Today I hiked through our arboretum and woods to Agency Creek. I did not find the hoped-for American Dipper. But on the walk back, I flushed a Ruffed Grouse. This is not an unusual happening, but what was unusual was that it landed in a tree and stayed there long enough for me to get a photo.
Thursday, December 26, 2013
A Bald Eagle landed on our big snag while I was doing chores this morning. I ran for the house to get the camera. (Someday I'll remember to keep it with me.) The eagle stayed for quite some time. I went ahead and milked goats. Johnny continued to watch and said that, at one point, a Red-tailed Hawk flew toward the snag (one sits there most mornings) but made a U-turn when it saw the eagle and left. Johnny watched the eagle take off and fly downstream along the creek, likely hunting for fish. Such beautiful birds. I lightened the last photo to show off that white head better.
Sunday, December 22, 2013
Abby Jaworski in Oregon City has this female Yellow-shafted variety of Northern Flicker coming to her feeder. The first three photos were taken by Abby's husband. The last one I cropped and lightened.
Pretty cool since we normally get Red-shafted here or occasionally a hybrid. I've not seen a yellow-shafted since I left the midwest, although I'm told they are sometimes seen east of the Cascades.
Since these photos were posted, the experts on OBOL (Oregon Birders On LIne) told us that maybe 1% of the wintering Northern Flickers west of the Cascades are pure Yellow-shafted. They are pretty site specific, like most wintering birds... that is, they return each year to the same sites, which may be why I've never seen one. None has picked my farm yet. Thanks to Abby for sharing!
Friday, December 13, 2013
|Red-tailed Hawk on frozen fir|
|Great Blue Heron in the goat pasture|
|California Quail looking for food|
|Song Sparrow and Spotted Towhee|
|Fox Sparrow and Towhee|
|We must have had twenty or more Fox Sparrows here during the cold snap.|
|Fox Sparrow from the front|
|Fox Sparrow back|
|Varied Thrushes were everywhere|
|As always this time of year, many Golden-crowned Sparrows, most not very golden crowned yet.|
|There were so many birds, like these American Robins, working on fallen apples below the back yard apple trees that they cleared out even the snow.|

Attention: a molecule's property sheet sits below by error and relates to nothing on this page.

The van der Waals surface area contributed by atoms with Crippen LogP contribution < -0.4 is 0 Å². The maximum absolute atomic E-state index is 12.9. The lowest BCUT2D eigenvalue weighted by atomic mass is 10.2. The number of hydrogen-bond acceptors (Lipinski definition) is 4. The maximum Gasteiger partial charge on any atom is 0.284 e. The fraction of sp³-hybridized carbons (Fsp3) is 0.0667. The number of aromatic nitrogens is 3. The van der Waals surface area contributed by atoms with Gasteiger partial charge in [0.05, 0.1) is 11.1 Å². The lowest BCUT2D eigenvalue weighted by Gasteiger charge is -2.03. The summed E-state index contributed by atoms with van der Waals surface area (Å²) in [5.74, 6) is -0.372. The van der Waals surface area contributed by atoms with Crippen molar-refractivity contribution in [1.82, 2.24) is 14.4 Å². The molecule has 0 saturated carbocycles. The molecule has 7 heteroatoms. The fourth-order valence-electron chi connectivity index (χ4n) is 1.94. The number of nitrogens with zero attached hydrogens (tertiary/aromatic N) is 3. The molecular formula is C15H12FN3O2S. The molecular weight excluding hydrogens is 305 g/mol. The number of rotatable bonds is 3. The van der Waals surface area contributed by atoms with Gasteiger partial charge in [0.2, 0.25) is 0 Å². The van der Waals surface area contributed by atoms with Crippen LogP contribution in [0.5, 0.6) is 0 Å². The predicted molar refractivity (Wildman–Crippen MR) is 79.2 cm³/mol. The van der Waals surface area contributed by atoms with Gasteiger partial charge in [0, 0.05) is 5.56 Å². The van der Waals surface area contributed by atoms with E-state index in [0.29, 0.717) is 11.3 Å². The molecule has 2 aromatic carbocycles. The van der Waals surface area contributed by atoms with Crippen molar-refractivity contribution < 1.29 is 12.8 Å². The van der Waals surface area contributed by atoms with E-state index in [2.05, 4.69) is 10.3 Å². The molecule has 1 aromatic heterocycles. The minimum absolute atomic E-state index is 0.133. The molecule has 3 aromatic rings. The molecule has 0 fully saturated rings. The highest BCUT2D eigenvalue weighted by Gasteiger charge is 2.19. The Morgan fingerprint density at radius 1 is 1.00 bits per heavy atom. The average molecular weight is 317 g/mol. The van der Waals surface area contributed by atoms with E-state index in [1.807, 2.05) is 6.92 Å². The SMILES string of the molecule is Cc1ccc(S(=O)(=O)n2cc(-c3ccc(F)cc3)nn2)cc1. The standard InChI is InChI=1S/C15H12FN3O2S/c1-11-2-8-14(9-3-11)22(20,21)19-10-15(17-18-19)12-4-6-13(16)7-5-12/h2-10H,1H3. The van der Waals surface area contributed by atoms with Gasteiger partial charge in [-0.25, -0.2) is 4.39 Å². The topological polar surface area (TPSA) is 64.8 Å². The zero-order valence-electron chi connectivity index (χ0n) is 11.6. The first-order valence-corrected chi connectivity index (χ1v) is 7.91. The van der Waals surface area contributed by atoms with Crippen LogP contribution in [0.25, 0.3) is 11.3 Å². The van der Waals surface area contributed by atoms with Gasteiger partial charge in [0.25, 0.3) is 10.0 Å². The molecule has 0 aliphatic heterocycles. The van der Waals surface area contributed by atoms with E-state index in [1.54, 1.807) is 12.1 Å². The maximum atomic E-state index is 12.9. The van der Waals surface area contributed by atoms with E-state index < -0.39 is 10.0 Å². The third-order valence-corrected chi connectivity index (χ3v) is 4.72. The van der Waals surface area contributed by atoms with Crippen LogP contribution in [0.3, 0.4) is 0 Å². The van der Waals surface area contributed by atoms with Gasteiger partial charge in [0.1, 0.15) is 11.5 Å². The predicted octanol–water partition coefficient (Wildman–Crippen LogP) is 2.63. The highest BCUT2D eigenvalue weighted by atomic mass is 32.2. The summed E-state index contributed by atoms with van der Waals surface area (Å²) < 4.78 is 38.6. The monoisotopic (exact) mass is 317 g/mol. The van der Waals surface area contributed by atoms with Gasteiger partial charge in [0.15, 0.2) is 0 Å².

|I call these two unusually colored robins The White Brothers. They seemed to hang out together.|
|Captured in an unusual moment of getting along together were these four species: Varied Thrush, one of the White Brother robins, Spotted Towhee, and Fox Sparrow|
Monday, December 9, 2013
Circumstantial evidence points to our resident Barn Owls, who I thought only ate rodents. The feathers were found under the beam where they sit nightly in Johnny's shop. The absence of any but a couple down feathers makes me think it was not the Cooper's hawk who hunts birds here daily.
Keying out the feathers with the feather id guide online led me here: http://www.fws.gov/lab/featheratlas/feather.php?Bird=RBSA_wing_adult We do have a (or did have) a resident Red-breasted Sapsucker. Perhaps it was too cold to find a proper place to hang out for the night and fell prey to a hungry Barn Owl.
I wait for the experts to weigh in on this sad story. Temperature overnight was 12 degrees F (warmer than the 2 degrees of the night before) and has not been above freezing (or even above 20) for days. We still have the four inches of snow that fell five days ago, except now it is mostly ice. Tough times for birds.
The word is in. Wildlife Biologist Cathy Nowak writes:
I have seen many instances of bird remains in Barn Owl pellets here in NE Oregon. They seem especially prone to eating birds when the rodent populations are low. As you said, it is tough out there for birds right now, including barn owls.